A Practical Guide to Deep Learning: From Data to Deployment

Chapter 5: Testing and Deploying Deep Learning Models

Chapter 5

Testing and Deploying Deep Learning Models

Getting a model that can classify your data is not the end of the deep learning workflow. You also want to have confidence that the model will work on unseen data and that it is going to interact as expected with the other system components. This chapter covers deploying that model onto a target device that requires certain performance characteristics.


Integrating and Testing the Network with Other System Logic

In the previous chapter, a network was trained to recognize high fives in three-axis acceleration data. The network, however, is just part of the overall logic that is needed for a successful high-five counter. At a minimum, the system also needs logic that will:

  • Read the acceleration from the sensor
  • Preprocess the sensor data into a scalogram
  • Pass the scalogram into the network
  • Count labeled high fives (with logic to make sure that a single high-five motion isn’t counted twice as the pattern streaks across the scalogram

Top: A representation of the high-five counter logic in Simulink. Bottom: The top plot shows data read in from the accelerometer, the middle line (green) indicates the scalograms labeled as high fives, and the bottom plot shows the number of high fives counted.

It is reasonable to want to know whether the network and the other system logic works, and this is where testing becomes important. For the high-five counter, you know the network alone functions in some fashion because during the training process it was using 40 validation images to assess the model accuracy, and it only mislabeled one out of the 40.


This is a good start, but even though you have some confidence that this model works for the 40 validation images, you don’t necessarily know that it works on images that haven’t been seen yet. Therefore, in addition to the validation data set that is used during training, often you will also have a test data set that is used to ensure the network accuracy is acceptable across the entire solution space.

In the case of the high-five counter, 40 images were enough to validate that the network was converging during training, but it was not enough to cover all of the possible arm motions the network might see in real life. Additional testing is needed before deploying this network into the field. Then, after you test the system and are confident in its implementation, you could use Simulink Coder™ to build embedded C code and deploy all of this logic including the deep neural network to the arm itself.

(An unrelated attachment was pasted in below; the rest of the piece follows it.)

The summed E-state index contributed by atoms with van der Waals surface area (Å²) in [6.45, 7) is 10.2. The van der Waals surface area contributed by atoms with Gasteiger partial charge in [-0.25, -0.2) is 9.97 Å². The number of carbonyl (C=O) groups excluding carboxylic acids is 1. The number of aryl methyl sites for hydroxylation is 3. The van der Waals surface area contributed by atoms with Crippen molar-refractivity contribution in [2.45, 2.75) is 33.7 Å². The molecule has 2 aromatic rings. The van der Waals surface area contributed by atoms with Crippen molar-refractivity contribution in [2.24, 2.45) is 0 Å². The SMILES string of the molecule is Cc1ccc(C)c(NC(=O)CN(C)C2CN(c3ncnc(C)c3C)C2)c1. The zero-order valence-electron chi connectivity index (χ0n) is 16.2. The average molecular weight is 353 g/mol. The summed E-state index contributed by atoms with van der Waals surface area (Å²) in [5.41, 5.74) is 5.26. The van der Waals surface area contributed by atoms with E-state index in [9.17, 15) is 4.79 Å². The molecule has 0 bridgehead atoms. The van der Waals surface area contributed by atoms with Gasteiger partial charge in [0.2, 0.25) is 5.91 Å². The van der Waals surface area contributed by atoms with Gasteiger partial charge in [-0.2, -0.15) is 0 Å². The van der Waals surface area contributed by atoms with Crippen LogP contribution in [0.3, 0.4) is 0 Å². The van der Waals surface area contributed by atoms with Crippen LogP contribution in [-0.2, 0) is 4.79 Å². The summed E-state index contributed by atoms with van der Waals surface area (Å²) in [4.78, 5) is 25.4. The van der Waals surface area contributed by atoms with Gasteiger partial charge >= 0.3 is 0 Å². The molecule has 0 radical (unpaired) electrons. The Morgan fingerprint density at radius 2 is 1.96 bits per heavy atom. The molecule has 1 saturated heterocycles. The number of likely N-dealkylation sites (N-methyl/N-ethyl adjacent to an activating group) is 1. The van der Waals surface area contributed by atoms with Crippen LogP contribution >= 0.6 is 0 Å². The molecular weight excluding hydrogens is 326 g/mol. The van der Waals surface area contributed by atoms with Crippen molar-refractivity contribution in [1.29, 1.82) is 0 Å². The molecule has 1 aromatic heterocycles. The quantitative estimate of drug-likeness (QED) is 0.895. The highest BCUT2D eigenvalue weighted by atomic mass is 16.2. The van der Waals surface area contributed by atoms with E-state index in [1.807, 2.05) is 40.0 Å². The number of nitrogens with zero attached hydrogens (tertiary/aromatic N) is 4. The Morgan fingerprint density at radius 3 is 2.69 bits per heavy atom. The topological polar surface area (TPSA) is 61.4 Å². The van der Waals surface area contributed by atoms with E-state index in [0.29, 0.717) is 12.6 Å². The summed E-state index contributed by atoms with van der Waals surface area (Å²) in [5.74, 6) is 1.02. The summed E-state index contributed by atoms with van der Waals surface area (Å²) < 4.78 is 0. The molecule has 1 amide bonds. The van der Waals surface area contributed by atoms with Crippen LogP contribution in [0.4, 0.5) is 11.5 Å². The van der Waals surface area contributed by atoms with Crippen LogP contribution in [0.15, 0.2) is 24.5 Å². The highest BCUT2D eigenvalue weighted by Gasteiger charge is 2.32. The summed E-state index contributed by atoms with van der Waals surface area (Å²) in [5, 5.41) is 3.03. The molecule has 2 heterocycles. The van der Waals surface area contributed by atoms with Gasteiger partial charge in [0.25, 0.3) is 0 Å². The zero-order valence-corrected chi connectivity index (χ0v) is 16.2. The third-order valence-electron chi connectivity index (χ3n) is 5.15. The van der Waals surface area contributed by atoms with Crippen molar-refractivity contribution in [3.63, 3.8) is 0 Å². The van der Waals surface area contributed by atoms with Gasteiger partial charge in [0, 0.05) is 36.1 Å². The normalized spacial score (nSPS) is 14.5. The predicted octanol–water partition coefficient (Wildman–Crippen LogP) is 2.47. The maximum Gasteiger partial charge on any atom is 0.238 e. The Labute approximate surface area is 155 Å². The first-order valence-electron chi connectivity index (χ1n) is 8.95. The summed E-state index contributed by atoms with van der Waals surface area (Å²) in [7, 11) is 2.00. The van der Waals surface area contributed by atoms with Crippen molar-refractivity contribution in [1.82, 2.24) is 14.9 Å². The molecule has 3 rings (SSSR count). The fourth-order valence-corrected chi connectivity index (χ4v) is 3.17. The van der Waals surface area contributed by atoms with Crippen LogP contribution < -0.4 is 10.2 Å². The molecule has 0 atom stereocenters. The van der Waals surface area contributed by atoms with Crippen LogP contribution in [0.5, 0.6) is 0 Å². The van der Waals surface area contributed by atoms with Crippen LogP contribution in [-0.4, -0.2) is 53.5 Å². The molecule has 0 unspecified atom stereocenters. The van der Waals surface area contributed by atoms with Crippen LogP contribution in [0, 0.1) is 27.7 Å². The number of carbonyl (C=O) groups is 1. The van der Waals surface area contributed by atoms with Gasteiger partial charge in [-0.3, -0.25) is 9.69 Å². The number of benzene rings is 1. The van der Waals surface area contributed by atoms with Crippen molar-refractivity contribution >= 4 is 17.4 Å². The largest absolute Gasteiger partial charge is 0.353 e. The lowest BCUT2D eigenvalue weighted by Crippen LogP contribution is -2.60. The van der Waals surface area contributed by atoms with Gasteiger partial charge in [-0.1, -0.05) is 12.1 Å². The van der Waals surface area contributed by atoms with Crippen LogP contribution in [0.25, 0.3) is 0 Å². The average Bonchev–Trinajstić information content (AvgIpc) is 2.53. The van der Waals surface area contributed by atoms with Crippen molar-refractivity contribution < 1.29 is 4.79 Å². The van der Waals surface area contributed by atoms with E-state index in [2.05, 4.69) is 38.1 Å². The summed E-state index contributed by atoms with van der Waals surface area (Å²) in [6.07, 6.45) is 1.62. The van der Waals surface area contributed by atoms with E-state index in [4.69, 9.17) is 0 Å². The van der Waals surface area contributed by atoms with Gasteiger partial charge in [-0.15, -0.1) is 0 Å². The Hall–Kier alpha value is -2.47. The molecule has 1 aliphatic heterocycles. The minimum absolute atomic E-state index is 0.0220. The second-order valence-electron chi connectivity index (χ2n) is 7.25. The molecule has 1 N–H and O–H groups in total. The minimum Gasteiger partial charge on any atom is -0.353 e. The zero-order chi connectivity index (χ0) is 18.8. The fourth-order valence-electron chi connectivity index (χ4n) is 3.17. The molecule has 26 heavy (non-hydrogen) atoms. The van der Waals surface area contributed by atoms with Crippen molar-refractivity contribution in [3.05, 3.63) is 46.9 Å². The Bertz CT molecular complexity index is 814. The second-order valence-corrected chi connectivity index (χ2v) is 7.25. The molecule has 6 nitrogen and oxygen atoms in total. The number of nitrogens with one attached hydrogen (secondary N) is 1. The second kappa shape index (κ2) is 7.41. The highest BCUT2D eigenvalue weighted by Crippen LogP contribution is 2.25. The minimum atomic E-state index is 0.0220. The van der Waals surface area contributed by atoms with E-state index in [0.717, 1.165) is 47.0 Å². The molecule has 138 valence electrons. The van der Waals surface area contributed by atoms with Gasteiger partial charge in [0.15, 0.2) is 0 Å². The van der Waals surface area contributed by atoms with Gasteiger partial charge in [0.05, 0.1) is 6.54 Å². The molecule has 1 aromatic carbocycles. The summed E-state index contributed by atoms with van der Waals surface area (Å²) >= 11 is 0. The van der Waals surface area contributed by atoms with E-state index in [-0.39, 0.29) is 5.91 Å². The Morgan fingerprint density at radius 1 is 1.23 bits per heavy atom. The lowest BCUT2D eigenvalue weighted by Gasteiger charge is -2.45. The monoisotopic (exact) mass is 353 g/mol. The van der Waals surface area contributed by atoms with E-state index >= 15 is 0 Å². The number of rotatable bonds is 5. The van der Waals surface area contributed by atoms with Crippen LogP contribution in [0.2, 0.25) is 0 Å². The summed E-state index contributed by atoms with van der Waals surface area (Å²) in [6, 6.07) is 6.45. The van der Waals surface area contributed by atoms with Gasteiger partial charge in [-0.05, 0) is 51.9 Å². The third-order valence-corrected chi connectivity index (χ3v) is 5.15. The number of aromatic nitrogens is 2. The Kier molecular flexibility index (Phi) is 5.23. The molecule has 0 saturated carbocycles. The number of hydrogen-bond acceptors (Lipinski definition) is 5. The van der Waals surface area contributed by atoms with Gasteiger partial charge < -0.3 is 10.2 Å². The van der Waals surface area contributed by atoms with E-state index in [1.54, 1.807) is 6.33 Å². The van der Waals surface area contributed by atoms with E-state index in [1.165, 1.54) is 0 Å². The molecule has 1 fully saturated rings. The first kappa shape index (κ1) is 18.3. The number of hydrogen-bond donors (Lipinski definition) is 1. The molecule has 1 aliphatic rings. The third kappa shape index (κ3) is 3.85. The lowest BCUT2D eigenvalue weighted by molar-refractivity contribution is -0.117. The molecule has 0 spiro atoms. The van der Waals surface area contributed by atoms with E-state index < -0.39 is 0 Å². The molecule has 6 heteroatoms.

Part of testing might be to systematically try all of the different arm motions that a watch might experience, both high-five and non–high five motions. You would want to enlist as wide a variety of people as possible to build up a representative training set and capture the entire solution space. For every instance where the user motion was misclassified by the system, you would save off that data and add it to the training data set to retrain and refine the network.

It’s important to note that you’re never guaranteed to have a perfectly functioning network by sampling a subset of the entire solution space, but you are increasing the range over which you are confident that it will perform. This is a standard approach for deep neural networks. Right now, there is no good systematic way to verify deep neural networks, so you usually rely on sampling methods like Monte Carlo approaches to gain confidence in the network over the entire solution space.

Testing with a Monte Carlo approach is more than likely going to be the case for your project as well, whether you’re looking for material defects, picking out verbal commands in audio, or classifying RF modulation schemes. You’re going to integrate the trained neural network into your full system and test it in a variety of situations.